The Federal Reserve has taken a wait-and-see stance since raising interest rates from record lows in December — waiting and seeing whether the U.S. economic picture warrants another rate hike.
After ending its latest policy meeting Wednesday afternoon, the Fed is widely expected to wait further. For how long, no one knows.
But investors will have more information to parse once the Fed issues a post-meeting statement at 2 p.m. and updates its economic forecasts, and after Chairwoman Janet Yellen holds a 2:30 p.m. news conference. The Fed's characterization of the U.S. and global economies and financial markets could provide clues to the timing and pace of future rate hikes.
In December, the Fed raised its benchmark short-term rate for the first time in nearly a decade — from near zero to a range of 0.25 percent to 0.5 percent. The increase signaled that Yellen and her colleagues felt the U.S. economy had finally strengthened enough 6½ years after the Great Recession ended to withstand higher loan rates.
But in the ensuing weeks, stocks and oil prices tumbled and China struggled to manage a sharp slowdown. Now, with stocks having regained most of their losses and with the U.S. job market improving and major overseas economies still-weak but stable, the Fed may be inching closer to raising rates again.
Just not this week. Most Fed watchers think the central bank wants more time to assess the financial landscape. Resuming its rate hikes too soon could slow growth or rattle investors again. The Fed is likely to give a nod to the improvements that have occurred since it met in January but also stress the uncertainties that loom.
On Tuesday, the government said retail sales slipped in February by 0.1 percent. And it said Americans spent less in January than it had previously estimated. The report suggested that consumer spending, which fuels two-thirds of economic activity, began 2016 on a lackluster note. Americans remained cautious about spending despite a solid job market and lower gas prices.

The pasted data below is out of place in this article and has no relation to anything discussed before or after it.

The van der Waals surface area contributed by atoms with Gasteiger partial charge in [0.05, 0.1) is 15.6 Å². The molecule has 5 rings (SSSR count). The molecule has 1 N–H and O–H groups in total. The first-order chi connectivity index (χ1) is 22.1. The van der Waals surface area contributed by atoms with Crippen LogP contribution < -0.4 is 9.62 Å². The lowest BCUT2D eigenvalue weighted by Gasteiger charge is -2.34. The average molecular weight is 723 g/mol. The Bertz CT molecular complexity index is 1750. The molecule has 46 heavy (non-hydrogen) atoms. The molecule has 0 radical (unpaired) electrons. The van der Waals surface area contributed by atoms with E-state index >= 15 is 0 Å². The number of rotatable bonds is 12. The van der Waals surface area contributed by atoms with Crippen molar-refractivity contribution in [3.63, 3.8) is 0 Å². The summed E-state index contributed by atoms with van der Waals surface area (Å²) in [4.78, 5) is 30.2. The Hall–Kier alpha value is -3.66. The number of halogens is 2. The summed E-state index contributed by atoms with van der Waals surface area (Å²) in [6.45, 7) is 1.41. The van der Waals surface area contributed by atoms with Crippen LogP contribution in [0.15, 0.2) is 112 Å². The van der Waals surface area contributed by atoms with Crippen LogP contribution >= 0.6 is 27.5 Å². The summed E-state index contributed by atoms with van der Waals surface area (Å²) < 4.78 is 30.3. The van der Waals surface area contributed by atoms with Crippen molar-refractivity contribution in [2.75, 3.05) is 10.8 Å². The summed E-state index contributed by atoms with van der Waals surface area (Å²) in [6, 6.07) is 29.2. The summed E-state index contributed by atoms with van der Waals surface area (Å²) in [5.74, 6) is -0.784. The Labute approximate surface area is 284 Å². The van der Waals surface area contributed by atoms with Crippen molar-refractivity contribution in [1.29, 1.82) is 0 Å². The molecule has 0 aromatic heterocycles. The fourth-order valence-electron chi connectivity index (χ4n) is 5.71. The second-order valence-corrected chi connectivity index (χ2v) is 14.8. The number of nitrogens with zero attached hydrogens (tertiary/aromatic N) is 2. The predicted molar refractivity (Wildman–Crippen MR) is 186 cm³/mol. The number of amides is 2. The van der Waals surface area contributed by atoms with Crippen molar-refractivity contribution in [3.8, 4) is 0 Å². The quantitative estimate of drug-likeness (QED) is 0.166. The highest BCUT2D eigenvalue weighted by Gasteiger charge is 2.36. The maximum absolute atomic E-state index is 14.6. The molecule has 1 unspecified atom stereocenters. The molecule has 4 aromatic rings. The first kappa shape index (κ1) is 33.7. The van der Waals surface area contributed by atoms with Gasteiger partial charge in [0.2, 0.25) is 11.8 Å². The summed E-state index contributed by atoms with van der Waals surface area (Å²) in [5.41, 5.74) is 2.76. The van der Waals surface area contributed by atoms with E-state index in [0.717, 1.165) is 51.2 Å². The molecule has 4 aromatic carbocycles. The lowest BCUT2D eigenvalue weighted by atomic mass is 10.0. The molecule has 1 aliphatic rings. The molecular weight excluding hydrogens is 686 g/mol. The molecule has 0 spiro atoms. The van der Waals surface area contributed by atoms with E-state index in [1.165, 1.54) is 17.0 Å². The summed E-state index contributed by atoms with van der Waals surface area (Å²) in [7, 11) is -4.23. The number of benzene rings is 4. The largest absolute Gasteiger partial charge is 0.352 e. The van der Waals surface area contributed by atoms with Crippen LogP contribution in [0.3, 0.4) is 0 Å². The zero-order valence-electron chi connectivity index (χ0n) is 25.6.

The weaker-than-expected retail spending led some economists to downgrade their forecast for growth during the January-March quarter. Barclays reduced its estimate of annualized economic growth to just 1.9 percent from a previous forecast of 2.4 percent.
"The retail sales report will only make it more difficult for those on the Fed who want to resume the tightening process," said Joel Naroff of Naroff Economic Advisors.
The Fed has two mandates: To maximize employment and keep prices stable. It has essentially met just one: In February, the United States added a robust 242,000 jobs — roughly the monthly average for the past six months. And the unemployment rate is a low 4.9 percent, close to the rate the Fed associates with full employment.
But inflation has been stuck below the Fed's 2 percent target rate for nearly four years. Too-low inflation tends to lead people to postpone purchases, which slows consumer spending, the economy's main fuel. Subpar inflation also makes the inflation-adjusted cost of loans more expensive.
Before further raising rates, the Fed wants to see more evidence that inflation is picking up. Its preferred inflation gauge did rise in January to a 12-month increase of 1.3 percent, faster than the scant 0.7 rise over the 12-month period that ended in December. But that's still well below the Fed's target and data released Tuesday showed that wholesale prices actually fell again in February.
Recent comments from Fed officials indicate that they differ on how to interpret inflation prospects.
Vice Chairman Stanley Fischer said last week that the Fed may "be seeing the first stirrings of an increase in the inflation rate — something that we would like to see."
Fischer suggested that two factors that have been depressing inflation — lower oil prices and a strong dollar, which reduces import prices — may be starting to wane.
But another Fed board member, Lael Brainard, said last week that she saw "troubling indications" that inflation could dip again. She also said she worried that weakness in China, Japan and other places could slow the U.S. economy.
In December, when the Fed raised rates, it signaled the likelihood of four additional hikes in 2016. But as market turmoil and global economic slumps escalated concerns, most analysts revised their predictions to two rate hikes this year, perhaps beginning in June.